In the second half of the morning session, Sebastian provided an explanation of the TEI guidelines and showed us how to create and customize schemas using the ROMA tool (see his presentation materials). Sebastian explained that TEI encoding schemes consist of a number of modules, and each module contains element specifications. See the WC3 school’s definition of an XML element.
How to Use the TEI Guidelines
You can view any of these element specifications in the TEI Guidelines under “Appendix C: Elements“. The guidelines are very helpful once you know your way around them. Let’s look at the the TEI element, <author>, as an example. If you look at the specification for <author>, you will see a table with a number of different headers, including:
the name of and description of the element
lists in which modules the element is located
notes the parent element(s) in which you will find <author>, such as in <analytic>:
<title>Historical Editions in the States</title>
lists the child element(s) for <author>, such as “persName”:
<author persName=”Elizabeth Smart”>Elizabeth Smart</author>
A list of classes to which the element belongs (see below for a description of classes).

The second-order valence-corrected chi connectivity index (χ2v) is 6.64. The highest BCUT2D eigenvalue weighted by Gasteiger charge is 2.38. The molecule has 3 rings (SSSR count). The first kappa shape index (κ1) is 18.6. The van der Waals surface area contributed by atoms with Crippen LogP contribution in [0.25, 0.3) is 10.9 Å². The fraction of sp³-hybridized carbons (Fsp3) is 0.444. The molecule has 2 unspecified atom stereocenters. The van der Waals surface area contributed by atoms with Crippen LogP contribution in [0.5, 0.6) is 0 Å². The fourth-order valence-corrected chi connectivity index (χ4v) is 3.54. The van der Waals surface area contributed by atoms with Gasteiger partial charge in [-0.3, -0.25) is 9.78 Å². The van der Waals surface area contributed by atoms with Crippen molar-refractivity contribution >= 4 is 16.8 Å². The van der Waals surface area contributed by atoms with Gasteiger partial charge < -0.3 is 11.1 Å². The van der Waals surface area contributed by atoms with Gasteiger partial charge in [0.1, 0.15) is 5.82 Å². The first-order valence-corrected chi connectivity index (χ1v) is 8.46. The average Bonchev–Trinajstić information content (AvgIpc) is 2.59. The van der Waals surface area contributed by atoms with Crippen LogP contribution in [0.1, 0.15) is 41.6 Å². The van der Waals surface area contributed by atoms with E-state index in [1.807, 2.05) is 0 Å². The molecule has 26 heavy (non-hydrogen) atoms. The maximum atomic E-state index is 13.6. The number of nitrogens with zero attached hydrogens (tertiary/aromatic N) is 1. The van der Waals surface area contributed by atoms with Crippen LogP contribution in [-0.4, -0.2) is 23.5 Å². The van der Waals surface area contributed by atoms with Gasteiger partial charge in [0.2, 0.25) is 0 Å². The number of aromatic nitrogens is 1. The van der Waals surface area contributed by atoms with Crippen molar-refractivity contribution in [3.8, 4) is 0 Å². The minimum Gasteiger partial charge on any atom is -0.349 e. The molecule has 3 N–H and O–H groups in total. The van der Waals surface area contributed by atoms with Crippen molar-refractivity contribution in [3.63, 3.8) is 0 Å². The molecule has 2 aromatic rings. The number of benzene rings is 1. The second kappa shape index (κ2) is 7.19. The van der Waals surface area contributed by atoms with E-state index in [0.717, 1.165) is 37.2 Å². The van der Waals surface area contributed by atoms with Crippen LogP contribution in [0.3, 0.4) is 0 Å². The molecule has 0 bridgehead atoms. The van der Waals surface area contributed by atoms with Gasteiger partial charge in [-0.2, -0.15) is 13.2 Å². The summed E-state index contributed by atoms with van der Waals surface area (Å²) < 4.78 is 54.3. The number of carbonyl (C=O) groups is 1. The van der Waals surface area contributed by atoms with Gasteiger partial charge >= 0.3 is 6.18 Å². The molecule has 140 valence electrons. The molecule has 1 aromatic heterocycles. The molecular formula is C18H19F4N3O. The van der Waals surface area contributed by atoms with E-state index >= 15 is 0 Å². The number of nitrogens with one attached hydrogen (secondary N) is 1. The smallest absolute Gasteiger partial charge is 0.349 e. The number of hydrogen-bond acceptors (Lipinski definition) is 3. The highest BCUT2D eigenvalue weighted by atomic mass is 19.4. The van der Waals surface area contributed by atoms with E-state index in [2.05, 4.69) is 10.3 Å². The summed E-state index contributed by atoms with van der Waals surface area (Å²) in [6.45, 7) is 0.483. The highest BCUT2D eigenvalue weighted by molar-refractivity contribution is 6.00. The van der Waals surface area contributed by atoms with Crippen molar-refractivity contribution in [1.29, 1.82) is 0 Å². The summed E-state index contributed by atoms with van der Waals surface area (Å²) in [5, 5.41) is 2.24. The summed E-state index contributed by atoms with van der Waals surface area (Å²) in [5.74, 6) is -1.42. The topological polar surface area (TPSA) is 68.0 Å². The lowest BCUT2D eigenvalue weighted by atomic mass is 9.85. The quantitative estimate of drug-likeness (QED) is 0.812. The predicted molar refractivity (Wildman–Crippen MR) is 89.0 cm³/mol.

Example and Notes
Shows some accepted uses of the element in TEI and any pertinent notes on the element. On the bottom right-hand side of the Example box, you can click “show all” to see every example of the use of <author> in the guidelines. This can be particularly useful if you’re trying to decide whether or not to use a particular element.
Elements are contained within modules. The standard modules include TEI, header, and core. You create a schema by selecting various modules that are suited to your purpose, using the ODD (One Document Does it all) source format. You can also customize modules by adding and removing elements. For EMiC, we will employ a customized—and standardized—schema, so you won’t have to worry too much about generating your own, but we will welcome suggestions during the process. If you’re interested in the inner workings of the TEI schema, I recommend playing around with the customization builder, ROMA. I won’t provide a tutorial here, but please email me if you have any questions.
Sebastian also covered the TEI Class System. For a good explanation what is meant by a “class”, see this helpful tutorial on programming classes (from Oracle), as well as Sebastian’s presentation notes. The TEI contains over 500 elements, which fall into two categories of classes: Attributes and Models. The most important class is att.global, which includes the following elements, among others:
All new elements are members of att.global by default. In the Model class, elements can appear in the same place, and are often semantically related (for example, model.pPart class comprises elements that appear within paragraphs, and the model.pLike class comprises elements that “behave like” paragraphs).
We ended with an exercise on creating a customized schema. In the afternoon, I attended a session on Document Modelling and Analysis.
If you’re interested in learning more about TEI, you should also check out the TEI by Example project.